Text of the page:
The price of your tree will vary depending on height and shape, but expect to pay between 15€ to 60€ for a 115 to 200cm high Christmas tree. You will also want to invest in a good stand to safely house your tree. I personally like the German-invented Krinner stands, which are simple and easy to use.

christmas trees in germany

So, where do I find my Christmas tree?

If you’ve decided to adorn your Berlin apartment with a living tree, you’ll be wondering where to pick one up. Dedicated Weihnachtsbäummarkts pop up in shopping centre parking lots around the city, and offer a range of differently sized trees. Shops such as Bauhaus and Ikea also offer inexpensive trees, while online purchasing is becoming popular thanks to the added convenience of delivery. If you don’t have time to head out and pick up a tree from the market, check out these online stores: 123Tannenbaum and Tannen Express.

Keep in mind, there’s always the option of renting a tree too. Eco-friendly and sustainable, these rental trees (known as ‘wandering pines’), are in a sense ‘recyclable’, dug out of the ground with their roots intact, put into pots, and then replanted once the season is over. However, warm conditions of apartments over winter can easily destroy the tree’s delicate root system. To combat this, most companies acclimatise their trees to the heat first, and reacclimatise them to the cold afterwards. Once they’re replanted, they’ll recover for two years, before being dug up for another season. Check out Paderbäumchen and Green Tree for more info on rental trees.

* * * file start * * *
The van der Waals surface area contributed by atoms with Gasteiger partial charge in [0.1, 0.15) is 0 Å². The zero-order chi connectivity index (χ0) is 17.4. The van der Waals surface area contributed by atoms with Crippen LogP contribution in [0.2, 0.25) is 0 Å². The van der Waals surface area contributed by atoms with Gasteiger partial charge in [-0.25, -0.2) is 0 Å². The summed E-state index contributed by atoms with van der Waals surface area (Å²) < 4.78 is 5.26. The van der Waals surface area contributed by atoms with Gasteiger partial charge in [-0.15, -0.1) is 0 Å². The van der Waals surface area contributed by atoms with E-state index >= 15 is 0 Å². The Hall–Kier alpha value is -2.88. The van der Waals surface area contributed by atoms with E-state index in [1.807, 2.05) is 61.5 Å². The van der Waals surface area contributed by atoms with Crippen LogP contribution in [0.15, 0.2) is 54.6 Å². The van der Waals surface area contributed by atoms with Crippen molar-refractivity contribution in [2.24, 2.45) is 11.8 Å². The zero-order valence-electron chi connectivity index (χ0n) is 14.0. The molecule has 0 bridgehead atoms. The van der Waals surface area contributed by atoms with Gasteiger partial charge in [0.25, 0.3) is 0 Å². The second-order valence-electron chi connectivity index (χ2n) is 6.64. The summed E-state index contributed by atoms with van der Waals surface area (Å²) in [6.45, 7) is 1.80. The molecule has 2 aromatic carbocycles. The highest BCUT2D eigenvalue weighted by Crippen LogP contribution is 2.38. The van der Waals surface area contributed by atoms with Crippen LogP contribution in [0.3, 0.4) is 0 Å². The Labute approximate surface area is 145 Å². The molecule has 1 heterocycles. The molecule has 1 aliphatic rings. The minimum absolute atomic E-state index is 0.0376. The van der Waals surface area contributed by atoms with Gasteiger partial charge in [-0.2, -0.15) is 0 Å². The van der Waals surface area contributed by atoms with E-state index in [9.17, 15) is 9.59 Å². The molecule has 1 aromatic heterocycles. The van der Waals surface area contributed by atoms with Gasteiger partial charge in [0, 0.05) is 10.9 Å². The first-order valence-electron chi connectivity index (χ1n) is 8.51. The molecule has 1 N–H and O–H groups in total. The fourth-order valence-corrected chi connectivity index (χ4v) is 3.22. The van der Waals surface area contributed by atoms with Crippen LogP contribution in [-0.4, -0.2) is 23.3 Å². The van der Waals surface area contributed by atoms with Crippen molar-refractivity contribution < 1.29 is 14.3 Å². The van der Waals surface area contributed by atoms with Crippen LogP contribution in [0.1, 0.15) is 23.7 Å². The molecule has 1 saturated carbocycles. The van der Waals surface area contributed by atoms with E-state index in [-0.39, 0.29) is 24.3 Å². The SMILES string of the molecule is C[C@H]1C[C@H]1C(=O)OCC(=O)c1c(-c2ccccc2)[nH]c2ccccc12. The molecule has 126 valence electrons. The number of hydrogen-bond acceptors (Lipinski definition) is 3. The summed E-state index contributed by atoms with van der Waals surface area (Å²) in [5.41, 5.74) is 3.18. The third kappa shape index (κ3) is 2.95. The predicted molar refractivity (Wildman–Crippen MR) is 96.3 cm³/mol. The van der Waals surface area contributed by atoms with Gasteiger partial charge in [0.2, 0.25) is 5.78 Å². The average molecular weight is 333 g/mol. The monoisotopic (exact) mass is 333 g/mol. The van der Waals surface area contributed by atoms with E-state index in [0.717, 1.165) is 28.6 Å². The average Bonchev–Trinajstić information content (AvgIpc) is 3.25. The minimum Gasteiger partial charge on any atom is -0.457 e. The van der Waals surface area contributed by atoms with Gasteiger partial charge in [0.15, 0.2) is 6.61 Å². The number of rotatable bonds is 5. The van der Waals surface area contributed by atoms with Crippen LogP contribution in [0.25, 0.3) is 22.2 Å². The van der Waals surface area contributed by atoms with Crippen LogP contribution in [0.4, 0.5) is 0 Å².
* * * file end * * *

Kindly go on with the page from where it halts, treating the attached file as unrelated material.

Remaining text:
Now I’ve got a tree, how do I get it home?

Obviously, this will depend on where you purchase it, and how far away from your flat it is. Most likely, a local tree market will be a short walk from home, and the tree can simply be carried back to your furnished apartment. If you live further away, you can rent a furniture taxi, or sign up for a car-share service such as DriveNow or Car2Go.